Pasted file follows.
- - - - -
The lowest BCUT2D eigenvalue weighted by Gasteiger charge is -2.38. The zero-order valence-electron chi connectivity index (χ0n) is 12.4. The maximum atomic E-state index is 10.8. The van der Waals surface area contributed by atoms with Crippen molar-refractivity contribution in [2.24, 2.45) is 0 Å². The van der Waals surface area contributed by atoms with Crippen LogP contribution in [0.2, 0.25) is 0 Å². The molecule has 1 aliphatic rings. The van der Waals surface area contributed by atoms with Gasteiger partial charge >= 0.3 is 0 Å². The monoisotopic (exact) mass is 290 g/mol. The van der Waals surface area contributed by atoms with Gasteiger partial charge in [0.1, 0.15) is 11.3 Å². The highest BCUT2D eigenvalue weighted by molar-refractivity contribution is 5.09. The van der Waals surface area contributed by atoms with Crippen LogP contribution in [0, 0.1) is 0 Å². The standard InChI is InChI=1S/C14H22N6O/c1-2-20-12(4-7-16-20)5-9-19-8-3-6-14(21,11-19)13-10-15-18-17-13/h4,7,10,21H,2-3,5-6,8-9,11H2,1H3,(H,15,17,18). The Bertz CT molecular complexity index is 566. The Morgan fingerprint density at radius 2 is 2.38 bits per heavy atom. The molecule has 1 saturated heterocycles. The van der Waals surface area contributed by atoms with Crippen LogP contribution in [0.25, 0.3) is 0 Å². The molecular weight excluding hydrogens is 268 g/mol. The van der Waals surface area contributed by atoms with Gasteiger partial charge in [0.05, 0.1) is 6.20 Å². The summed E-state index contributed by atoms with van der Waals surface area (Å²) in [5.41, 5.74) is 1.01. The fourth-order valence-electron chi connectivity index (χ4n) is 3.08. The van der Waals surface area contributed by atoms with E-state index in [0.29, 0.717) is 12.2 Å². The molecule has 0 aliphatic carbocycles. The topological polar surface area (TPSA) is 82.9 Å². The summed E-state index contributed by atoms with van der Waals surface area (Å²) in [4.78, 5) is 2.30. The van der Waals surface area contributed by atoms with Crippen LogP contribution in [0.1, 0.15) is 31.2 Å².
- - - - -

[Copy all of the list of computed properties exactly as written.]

The lowest BCUT2D eigenvalue weighted by Gasteiger charge is -2.38. The zero-order valence-electron chi connectivity index (χ0n) is 12.4. The maximum atomic E-state index is 10.8. The van der Waals surface area contributed by atoms with Crippen molar-refractivity contribution in [2.24, 2.45) is 0 Å². The van der Waals surface area contributed by atoms with Crippen LogP contribution in [0.2, 0.25) is 0 Å². The molecule has 1 aliphatic rings. The van der Waals surface area contributed by atoms with Gasteiger partial charge >= 0.3 is 0 Å². The monoisotopic (exact) mass is 290 g/mol. The van der Waals surface area contributed by atoms with Gasteiger partial charge in [0.1, 0.15) is 11.3 Å². The highest BCUT2D eigenvalue weighted by molar-refractivity contribution is 5.09. The van der Waals surface area contributed by atoms with Crippen LogP contribution in [0, 0.1) is 0 Å². The standard InChI is InChI=1S/C14H22N6O/c1-2-20-12(4-7-16-20)5-9-19-8-3-6-14(21,11-19)13-10-15-18-17-13/h4,7,10,21H,2-3,5-6,8-9,11H2,1H3,(H,15,17,18). The Bertz CT molecular complexity index is 566. The Morgan fingerprint density at radius 2 is 2.38 bits per heavy atom. The molecule has 1 saturated heterocycles. The van der Waals surface area contributed by atoms with Crippen LogP contribution in [0.25, 0.3) is 0 Å². The molecular weight excluding hydrogens is 268 g/mol. The van der Waals surface area contributed by atoms with Gasteiger partial charge in [0.05, 0.1) is 6.20 Å². The summed E-state index contributed by atoms with van der Waals surface area (Å²) in [5.41, 5.74) is 1.01. The fourth-order valence-electron chi connectivity index (χ4n) is 3.08. The van der Waals surface area contributed by atoms with E-state index in [0.29, 0.717) is 12.2 Å². The molecule has 0 aliphatic carbocycles. The topological polar surface area (TPSA) is 82.9 Å². The summed E-state index contributed by atoms with van der Waals surface area (Å²) in [4.78, 5) is 2.30. The van der Waals surface area contributed by atoms with Crippen LogP contribution in [0.1, 0.15) is 31.2 Å².